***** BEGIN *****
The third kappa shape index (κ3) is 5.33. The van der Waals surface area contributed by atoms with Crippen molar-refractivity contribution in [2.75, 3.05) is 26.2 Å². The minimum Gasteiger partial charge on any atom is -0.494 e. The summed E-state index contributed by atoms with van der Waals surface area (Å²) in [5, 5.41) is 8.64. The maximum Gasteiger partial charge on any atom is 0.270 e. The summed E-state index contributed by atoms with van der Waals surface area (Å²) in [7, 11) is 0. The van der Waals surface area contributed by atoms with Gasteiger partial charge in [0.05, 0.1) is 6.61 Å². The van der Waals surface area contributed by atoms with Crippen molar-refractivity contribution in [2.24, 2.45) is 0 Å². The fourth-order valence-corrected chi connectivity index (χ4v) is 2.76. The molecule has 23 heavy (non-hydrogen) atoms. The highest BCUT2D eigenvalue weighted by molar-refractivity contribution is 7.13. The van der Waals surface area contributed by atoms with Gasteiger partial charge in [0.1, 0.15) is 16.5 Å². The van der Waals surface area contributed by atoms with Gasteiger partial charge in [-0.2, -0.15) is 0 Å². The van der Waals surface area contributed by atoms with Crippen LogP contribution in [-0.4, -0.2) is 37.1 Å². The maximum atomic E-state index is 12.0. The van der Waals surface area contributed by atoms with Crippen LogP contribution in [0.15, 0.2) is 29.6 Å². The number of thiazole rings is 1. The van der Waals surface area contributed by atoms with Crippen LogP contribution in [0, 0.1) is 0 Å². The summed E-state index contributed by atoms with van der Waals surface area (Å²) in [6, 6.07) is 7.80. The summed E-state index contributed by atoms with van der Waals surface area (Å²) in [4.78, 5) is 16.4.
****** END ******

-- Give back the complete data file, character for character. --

The third kappa shape index (κ3) is 5.33. The van der Waals surface area contributed by atoms with Crippen molar-refractivity contribution in [2.75, 3.05) is 26.2 Å². The minimum Gasteiger partial charge on any atom is -0.494 e. The summed E-state index contributed by atoms with van der Waals surface area (Å²) in [5, 5.41) is 8.64. The maximum Gasteiger partial charge on any atom is 0.270 e. The summed E-state index contributed by atoms with van der Waals surface area (Å²) in [7, 11) is 0. The van der Waals surface area contributed by atoms with Gasteiger partial charge in [0.05, 0.1) is 6.61 Å². The van der Waals surface area contributed by atoms with Crippen molar-refractivity contribution in [2.24, 2.45) is 0 Å². The fourth-order valence-corrected chi connectivity index (χ4v) is 2.76. The molecule has 23 heavy (non-hydrogen) atoms. The highest BCUT2D eigenvalue weighted by molar-refractivity contribution is 7.13. The van der Waals surface area contributed by atoms with Gasteiger partial charge in [0.1, 0.15) is 16.5 Å². The van der Waals surface area contributed by atoms with Gasteiger partial charge in [-0.2, -0.15) is 0 Å². The van der Waals surface area contributed by atoms with Crippen LogP contribution in [-0.4, -0.2) is 37.1 Å². The maximum atomic E-state index is 12.0. The van der Waals surface area contributed by atoms with Crippen LogP contribution in [0.15, 0.2) is 29.6 Å². The number of thiazole rings is 1. The van der Waals surface area contributed by atoms with Crippen LogP contribution in [0, 0.1) is 0 Å². The summed E-state index contributed by atoms with van der Waals surface area (Å²) in [6, 6.07) is 7.80. The summed E-state index contributed by atoms with van der Waals surface area (Å²) in [4.78, 5) is 16.4.